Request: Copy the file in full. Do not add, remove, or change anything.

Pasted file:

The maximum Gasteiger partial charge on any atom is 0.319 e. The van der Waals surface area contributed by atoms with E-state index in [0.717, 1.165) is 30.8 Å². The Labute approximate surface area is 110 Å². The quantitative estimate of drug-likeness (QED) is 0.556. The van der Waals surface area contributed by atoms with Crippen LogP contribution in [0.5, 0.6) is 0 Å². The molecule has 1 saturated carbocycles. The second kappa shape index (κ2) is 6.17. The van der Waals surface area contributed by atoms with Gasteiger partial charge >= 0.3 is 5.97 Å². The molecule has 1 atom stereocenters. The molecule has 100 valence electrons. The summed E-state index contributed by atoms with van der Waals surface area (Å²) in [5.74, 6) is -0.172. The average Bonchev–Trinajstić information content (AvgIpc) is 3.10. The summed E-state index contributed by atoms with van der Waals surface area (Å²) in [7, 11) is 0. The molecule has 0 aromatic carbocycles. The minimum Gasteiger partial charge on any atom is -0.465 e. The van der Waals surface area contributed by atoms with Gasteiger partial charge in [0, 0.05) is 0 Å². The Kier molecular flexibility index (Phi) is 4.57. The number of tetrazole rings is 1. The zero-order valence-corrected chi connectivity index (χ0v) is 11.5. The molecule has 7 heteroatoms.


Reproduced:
The maximum Gasteiger partial charge on any atom is 0.319 e. The van der Waals surface area contributed by atoms with E-state index in [0.717, 1.165) is 30.8 Å². The Labute approximate surface area is 110 Å². The quantitative estimate of drug-likeness (QED) is 0.556. The van der Waals surface area contributed by atoms with Crippen LogP contribution in [0.5, 0.6) is 0 Å². The molecule has 1 saturated carbocycles. The second kappa shape index (κ2) is 6.17. The van der Waals surface area contributed by atoms with Gasteiger partial charge >= 0.3 is 5.97 Å². The molecule has 1 atom stereocenters. The molecule has 100 valence electrons. The summed E-state index contributed by atoms with van der Waals surface area (Å²) in [5.74, 6) is -0.172. The average Bonchev–Trinajstić information content (AvgIpc) is 3.10. The summed E-state index contributed by atoms with van der Waals surface area (Å²) in [7, 11) is 0. The molecule has 0 aromatic carbocycles. The minimum Gasteiger partial charge on any atom is -0.465 e. The van der Waals surface area contributed by atoms with Gasteiger partial charge in [0, 0.05) is 0 Å². The Kier molecular flexibility index (Phi) is 4.57. The number of tetrazole rings is 1. The zero-order valence-corrected chi connectivity index (χ0v) is 11.5. The molecule has 7 heteroatoms.